Pulse’s latest investigation has revealed the damaging impact of rising abuse towards GPs and other practice staff. Here, Dr Mike Holmes, chief executive of GP provider Haxby Group and a partner across its York surgeries, describes how one of his practices in Upper Poppleton now closes every day at lunch due to abuse from patients.
Upper Poppleton is a commuter village on the outskirts of York, which Dr Holmes says is ‘affluent’ and ‘full of professional people’.
‘What was happening in Poppleton was that patients were being verbally abusive towards receptionists. An example is that one patient called a receptionist a “worthless person” with a couple of expletives thrown in there.’
The receptionist broke down into tears, had to go off early, and the team had to find cover. Dr Holmes says this occurred when the receptionist wasn’t able to find an appointment for the patient. She tried to explain the way requests for appointments are triaged, but the patient wouldn’t accept it, saying they wanted to book an appointment the way they always have in the past. ‘They couldn’t quite understand that the system had changed and evolved, and it was due to the fact there is unprecedented demand’, Dr Holmes says.
Instances like this have become so common that staffing has become an issue, pushing the practice to the point of closing the surgery for half a day every day.
‘I think for people, often young people trying their hardest in really difficult times on living wage, to be spoken to like that is not really acceptable. And I raised this at a parish council meeting, but it didn’t go down very well because the patients took it really personally – and of course, they’re not all doing it, by any stretch.
‘Across the Haxby Group’s three places we’ve got 13 surgeries, and people are saying to me “I really want to work for the Haxby Group but I don’t want to work in Poppleton” – that’s receptionists and doctors. So it’s affecting wellbeing and making people make choices about where they would like to work.’
Dr Holmes praises the work of the receptionists, who he believes are often misrepresented in the media.
‘The receptionists have done amazingly well – they were ever-present during the pandemic, they weren’t on furlough, they were working from the surgeries throughout, putting themselves and their families at risk. They try really hard, and they get an awful press in the popular media about being dragons and refusing appointments. They don’t do that at all, we work really closely with them. They work with us as part of the GP team to make sure that patient gets seen appropriately. But to have receptionists in tears is unacceptable.’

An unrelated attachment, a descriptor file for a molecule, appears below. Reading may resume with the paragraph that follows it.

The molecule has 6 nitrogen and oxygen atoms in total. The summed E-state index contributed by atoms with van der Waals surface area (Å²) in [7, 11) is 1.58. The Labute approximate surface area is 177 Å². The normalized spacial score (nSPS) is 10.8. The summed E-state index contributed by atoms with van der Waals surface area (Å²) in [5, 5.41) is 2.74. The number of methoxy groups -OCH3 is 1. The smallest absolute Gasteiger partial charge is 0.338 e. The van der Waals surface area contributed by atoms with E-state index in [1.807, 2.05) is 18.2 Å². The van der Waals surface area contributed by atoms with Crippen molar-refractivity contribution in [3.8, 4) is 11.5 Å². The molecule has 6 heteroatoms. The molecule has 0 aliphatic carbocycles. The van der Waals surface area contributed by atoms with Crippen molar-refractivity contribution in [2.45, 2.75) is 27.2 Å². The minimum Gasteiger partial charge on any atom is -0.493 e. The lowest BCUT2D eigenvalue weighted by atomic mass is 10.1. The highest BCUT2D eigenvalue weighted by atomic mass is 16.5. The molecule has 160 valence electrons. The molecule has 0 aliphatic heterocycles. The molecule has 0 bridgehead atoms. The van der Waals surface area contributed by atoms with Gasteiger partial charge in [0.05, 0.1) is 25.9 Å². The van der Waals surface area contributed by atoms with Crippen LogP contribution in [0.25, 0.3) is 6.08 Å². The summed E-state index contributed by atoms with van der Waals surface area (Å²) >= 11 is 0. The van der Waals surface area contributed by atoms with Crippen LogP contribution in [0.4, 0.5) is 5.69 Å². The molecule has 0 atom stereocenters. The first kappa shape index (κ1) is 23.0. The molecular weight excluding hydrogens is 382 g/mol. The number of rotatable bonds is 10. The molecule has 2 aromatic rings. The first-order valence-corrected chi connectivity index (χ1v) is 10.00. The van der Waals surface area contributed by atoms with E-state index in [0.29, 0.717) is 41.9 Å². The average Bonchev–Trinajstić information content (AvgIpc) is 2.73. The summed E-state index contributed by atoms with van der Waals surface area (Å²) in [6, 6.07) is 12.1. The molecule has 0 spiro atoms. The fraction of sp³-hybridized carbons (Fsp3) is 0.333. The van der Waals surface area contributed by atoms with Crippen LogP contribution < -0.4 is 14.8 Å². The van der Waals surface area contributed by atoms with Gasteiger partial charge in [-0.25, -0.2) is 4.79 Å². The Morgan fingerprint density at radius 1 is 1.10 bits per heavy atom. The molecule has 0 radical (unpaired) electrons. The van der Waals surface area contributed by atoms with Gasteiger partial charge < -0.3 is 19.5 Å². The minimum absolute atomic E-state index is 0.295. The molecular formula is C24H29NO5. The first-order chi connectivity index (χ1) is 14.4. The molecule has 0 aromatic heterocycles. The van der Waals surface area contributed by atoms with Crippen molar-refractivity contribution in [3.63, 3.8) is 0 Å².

‘Everyone’s under pressure, everyone’s worried. It does manifest itself sometimes in unpleasantness, but if we come together and have meaningful dialogue, then we can try to sort it out together.
‘There was definitely a spike in verbal abuse towards receptionists post-pandemic and caused by increased demand and backlog in general practice and in hospital. But the engagement – with the parish council, in the news – has helped. We’ve pledged to meet them regularly, once or twice a year.’
Across the Haxby Group surgeries, the problem of abuse seems fairly unique to the Poppleton practice, according to Dr Holmes.
‘It is interesting that we’ve got this middle class village on the outskirts of a relatively affluent city, and that’s the place where we’re getting most of this complaining. It’s this balance in the NHS between need and want. When you’ve got very health-literate populations and they absolutely know what they want and they’re not shy in telling you, the reality is we’re often not resourced to provide that.’
Dr Holmes says GPs sometimes receive abuse too, particularly on phone consultations. He stresses it’s a minority of patients, but that the psychological impact is significant.
‘When you’ve got clinicians and staff on the point of burnout because it’s so busy and there’s not enough of them, it doesn’t take much to upset them. They’re more fragile than ever before. I’ve been a GP partner for 21 years and I’ve never seen it like this where wellbeing is at an all time low and they’re fragile. The resilience is low.’
But he expresses compassion towards patients, saying the staff don’t blame them.
‘We understand that they’re frustrated, that this is difficult. We understand that particularly for more elderly patients it’s changed – we’re trying to use more technology. We don’t blame the patients. It’s just when it becomes unnecessarily offensive – there’s no need to be like that. You can say to someone “that was really difficult, I didn’t get what I want”, you don’t have to swear and tell them they’re worthless. It becomes personal. Everyone’s entitled to express frustration, and we get it, and there’s a certain amount of resilience to that. But I think when it’s directed personally towards individuals, then that crosses a line.
‘We are on the same side as patients. What we’re trying to do by engaging with them is get that message across and work with them. It’s not like we are deliberately trying to make life difficult for patients. What we’re trying to do is provide the best service that we can with the resources we have, both financial and human resources. We desperately try to provide the best service we can.’